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1 item from 1997

Film review: 'Out to Sea'

30 June 1997 | The Hollywood Reporter - Movie News | See recent The Hollywood Reporter - Movie News news »

Fox's other nautical summer release finds those grumpy old men definitely up to speed.

In "Out to Sea", old pros Jack Lemmon and Walter Matthau show why they're one of the screen's most enduring comedy teams, elevating would could have been "Love Boat: The Movie" to an amusing romp that ranks as the most satisfying of their recent pairings.

Of course, they get some able assist here from an all-AARP ensemble, including Donald O'Connor, Gloria DeHaven, Elaine Stritch, Dyan Cannon and the late Edward Mulhare, as well as some nimble direction from Martha Coolidge.

Boxoffice-wise, this throwback of a romantic comedy should experience exceptionally smooth sailing.

This time around, Matthau is Charlie, a compulsive gambler (talk about playing it close to home) whose less-than-winning ways at the racetrack have definitely put a strain on his relationship with his bookie. Undaunted, he comes up with a new can't-miss scheme -- talking skeptical brother-in-law Herb (Lemmon) into joining him on a Caribbean cruise where the promise of lonely, wealthy women could solve his little cash flow problem.

What he has failed to inform Herb is that he has volunteered both of them as dance hosts in order to gain free passage, his two left feet notwithstanding. Twinkle-toes Herb ends up having to do all the work, as Charlie woos the very eligible Liz LaBreche (Cannon) while trying to avoid the highly suspicious gaze of cruise director Gil Godwyn (Brent Spiner).

To further complicate matters, devout widower Herb has unwittingly found romance with Vivian (a glorious DeHaven), a former publisher who has been "shanghaied" by her well-meaning daughter and new son-in-law.

It's refreshing to see so many actors of a certain age working together and so effectively in the same movie. Having performed with each other on-and-off for over 30 years, Matthau and Lemmon have developed a terrific shorthand that translates into funny even when tyro Robert Nelson Jacobs' workable script isn't always up to snuff.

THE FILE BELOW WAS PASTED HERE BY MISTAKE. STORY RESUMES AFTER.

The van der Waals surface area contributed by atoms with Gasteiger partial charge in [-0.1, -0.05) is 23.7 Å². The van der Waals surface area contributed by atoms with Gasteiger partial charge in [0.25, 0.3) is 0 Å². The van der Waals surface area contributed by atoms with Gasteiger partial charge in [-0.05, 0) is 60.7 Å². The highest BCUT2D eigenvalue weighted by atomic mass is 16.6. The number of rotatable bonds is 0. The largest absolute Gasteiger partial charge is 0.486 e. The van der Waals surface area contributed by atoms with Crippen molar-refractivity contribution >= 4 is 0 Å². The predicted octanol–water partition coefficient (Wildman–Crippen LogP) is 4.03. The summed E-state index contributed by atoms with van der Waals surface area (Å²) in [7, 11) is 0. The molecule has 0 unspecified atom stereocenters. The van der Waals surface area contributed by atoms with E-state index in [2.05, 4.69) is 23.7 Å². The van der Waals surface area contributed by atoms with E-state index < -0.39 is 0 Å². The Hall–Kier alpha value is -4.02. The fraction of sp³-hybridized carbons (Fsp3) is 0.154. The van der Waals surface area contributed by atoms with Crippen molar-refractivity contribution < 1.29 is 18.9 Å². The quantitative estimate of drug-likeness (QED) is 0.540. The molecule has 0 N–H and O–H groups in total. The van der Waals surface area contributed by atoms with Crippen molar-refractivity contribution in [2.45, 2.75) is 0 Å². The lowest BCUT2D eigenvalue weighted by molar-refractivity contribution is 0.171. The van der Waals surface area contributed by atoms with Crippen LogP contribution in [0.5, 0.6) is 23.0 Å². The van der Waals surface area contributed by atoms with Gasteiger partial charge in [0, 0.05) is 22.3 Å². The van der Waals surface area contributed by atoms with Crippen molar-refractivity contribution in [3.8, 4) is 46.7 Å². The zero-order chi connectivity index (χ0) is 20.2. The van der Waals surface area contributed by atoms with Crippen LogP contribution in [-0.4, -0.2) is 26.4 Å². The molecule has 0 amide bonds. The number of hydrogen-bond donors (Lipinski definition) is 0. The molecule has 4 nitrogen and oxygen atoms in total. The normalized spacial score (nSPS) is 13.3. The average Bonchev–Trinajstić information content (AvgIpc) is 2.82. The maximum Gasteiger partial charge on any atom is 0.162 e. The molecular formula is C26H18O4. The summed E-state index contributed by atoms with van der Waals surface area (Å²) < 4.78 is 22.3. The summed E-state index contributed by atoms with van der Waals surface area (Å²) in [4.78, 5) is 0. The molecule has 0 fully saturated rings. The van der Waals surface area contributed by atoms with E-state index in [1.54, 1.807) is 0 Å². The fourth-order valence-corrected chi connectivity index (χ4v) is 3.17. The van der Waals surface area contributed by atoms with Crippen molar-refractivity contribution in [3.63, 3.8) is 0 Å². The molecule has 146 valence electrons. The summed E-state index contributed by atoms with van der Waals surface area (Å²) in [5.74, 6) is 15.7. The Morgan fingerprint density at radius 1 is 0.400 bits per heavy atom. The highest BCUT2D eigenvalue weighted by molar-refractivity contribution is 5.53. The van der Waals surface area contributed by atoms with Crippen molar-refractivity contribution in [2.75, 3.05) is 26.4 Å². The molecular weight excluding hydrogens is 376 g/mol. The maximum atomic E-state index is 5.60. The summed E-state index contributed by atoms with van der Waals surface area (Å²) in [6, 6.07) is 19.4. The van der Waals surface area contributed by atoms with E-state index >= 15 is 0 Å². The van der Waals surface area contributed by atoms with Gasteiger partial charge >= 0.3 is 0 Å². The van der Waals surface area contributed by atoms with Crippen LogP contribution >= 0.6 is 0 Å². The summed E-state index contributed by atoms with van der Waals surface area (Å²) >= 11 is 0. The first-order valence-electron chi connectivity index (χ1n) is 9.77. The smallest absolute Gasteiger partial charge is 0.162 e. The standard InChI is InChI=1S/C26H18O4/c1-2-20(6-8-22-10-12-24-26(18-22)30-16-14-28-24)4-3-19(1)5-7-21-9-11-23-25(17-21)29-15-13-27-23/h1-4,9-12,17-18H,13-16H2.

It also doesn't hurt to have O'Connor on board as a legitimate dance host (he naturally doesn't get away without strutting some of his famous stuff) or Stritch as Cannon's terminally feisty, gold-digging mom. Also doing fine work are DeHaven, Spiner, Rue McClanahan as the ship's owner and Mulhare (in his last screen appearance) as Matthau's suave, high-stakes nemesis.

Serving as navigator, Coolidge gives everyone a chance to shine, while adeptly giving just the right weight to both the comedic and heartfelt moments. It's a tricky balancing act that, save for a few rough patches, succeeds admirably.

As a double added bonus, the end credits feature the various cast members in a very funny interpretive dance sequence, plus those ever-popular outtakes accompanied by a number of well-placed bleeps preserving that PG-13 rating.


20th Century Fox

A Davis Entertainment Co. production

A Martha Coolidge film

Director Martha Coolidge

Producers John Davis, David T. Friendly

Screenwriter Robert Nelson Jacobs

Executive producers Dylan Sellers, Barry Berg

Director of photography Lajos Koltai

Production designer James Spencer

Editor Anne V. Coates

Music David Newman

Costume designer Jane Robinson

Casting Jackie Burch



Herb Jack Lemmon

Charlie Walter Matthau

Liz Dyan Cannon

Vivian Gloria DeHaven

Godwyn Brent Spiner

Mavis:Elaine Stritch

Mac Hal Linden

Jonathan Donald O'Connor

Carswell Edward Mulhare

Shelly Rue McClanahan

Running time -- 106 minutes

MPAA rating: PG-13


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1 item from 1997

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